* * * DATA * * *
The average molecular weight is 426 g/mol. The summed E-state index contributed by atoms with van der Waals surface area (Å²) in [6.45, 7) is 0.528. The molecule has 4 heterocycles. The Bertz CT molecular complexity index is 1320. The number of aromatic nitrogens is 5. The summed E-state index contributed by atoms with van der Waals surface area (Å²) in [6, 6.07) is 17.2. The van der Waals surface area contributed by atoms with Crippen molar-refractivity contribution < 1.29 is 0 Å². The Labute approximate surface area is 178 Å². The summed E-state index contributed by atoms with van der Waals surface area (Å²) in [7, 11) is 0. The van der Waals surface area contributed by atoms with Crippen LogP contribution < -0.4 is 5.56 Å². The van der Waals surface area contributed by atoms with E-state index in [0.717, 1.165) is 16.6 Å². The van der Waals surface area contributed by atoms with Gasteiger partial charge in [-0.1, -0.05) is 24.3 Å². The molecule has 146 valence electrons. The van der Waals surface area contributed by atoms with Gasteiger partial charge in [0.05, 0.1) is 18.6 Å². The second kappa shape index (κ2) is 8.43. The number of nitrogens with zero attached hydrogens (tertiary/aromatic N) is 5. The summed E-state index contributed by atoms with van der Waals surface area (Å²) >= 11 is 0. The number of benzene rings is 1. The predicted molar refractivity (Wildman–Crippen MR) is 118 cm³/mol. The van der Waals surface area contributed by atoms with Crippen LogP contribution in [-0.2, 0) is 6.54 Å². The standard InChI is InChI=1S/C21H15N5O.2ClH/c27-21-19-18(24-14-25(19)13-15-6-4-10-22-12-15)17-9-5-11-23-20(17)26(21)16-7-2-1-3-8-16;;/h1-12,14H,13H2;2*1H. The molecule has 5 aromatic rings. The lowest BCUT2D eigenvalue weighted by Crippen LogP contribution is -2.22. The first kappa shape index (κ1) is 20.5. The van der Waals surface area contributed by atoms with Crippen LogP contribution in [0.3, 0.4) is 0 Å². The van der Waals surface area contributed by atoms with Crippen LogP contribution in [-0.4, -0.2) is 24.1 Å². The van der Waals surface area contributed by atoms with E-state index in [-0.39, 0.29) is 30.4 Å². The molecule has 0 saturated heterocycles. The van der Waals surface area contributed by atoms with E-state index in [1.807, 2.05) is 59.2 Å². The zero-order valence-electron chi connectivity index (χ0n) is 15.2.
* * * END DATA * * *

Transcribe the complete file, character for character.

The average molecular weight is 426 g/mol. The summed E-state index contributed by atoms with van der Waals surface area (Å²) in [6.45, 7) is 0.528. The molecule has 4 heterocycles. The Bertz CT molecular complexity index is 1320. The number of aromatic nitrogens is 5. The summed E-state index contributed by atoms with van der Waals surface area (Å²) in [6, 6.07) is 17.2. The van der Waals surface area contributed by atoms with Crippen molar-refractivity contribution < 1.29 is 0 Å². The Labute approximate surface area is 178 Å². The summed E-state index contributed by atoms with van der Waals surface area (Å²) in [7, 11) is 0. The van der Waals surface area contributed by atoms with Crippen LogP contribution < -0.4 is 5.56 Å². The van der Waals surface area contributed by atoms with E-state index in [0.717, 1.165) is 16.6 Å². The van der Waals surface area contributed by atoms with Gasteiger partial charge in [-0.1, -0.05) is 24.3 Å². The molecule has 146 valence electrons. The van der Waals surface area contributed by atoms with Gasteiger partial charge in [0.05, 0.1) is 18.6 Å². The second kappa shape index (κ2) is 8.43. The number of nitrogens with zero attached hydrogens (tertiary/aromatic N) is 5. The summed E-state index contributed by atoms with van der Waals surface area (Å²) >= 11 is 0. The number of benzene rings is 1. The predicted molar refractivity (Wildman–Crippen MR) is 118 cm³/mol. The van der Waals surface area contributed by atoms with Crippen LogP contribution in [-0.2, 0) is 6.54 Å². The standard InChI is InChI=1S/C21H15N5O.2ClH/c27-21-19-18(24-14-25(19)13-15-6-4-10-22-12-15)17-9-5-11-23-20(17)26(21)16-7-2-1-3-8-16;;/h1-12,14H,13H2;2*1H. The molecule has 5 aromatic rings. The lowest BCUT2D eigenvalue weighted by Crippen LogP contribution is -2.22. The first kappa shape index (κ1) is 20.5. The van der Waals surface area contributed by atoms with Crippen LogP contribution in [0.3, 0.4) is 0 Å². The van der Waals surface area contributed by atoms with Crippen LogP contribution in [-0.4, -0.2) is 24.1 Å². The van der Waals surface area contributed by atoms with E-state index in [-0.39, 0.29) is 30.4 Å². The molecule has 0 saturated heterocycles. The van der Waals surface area contributed by atoms with E-state index in [1.807, 2.05) is 59.2 Å². The zero-order valence-electron chi connectivity index (χ0n) is 15.2.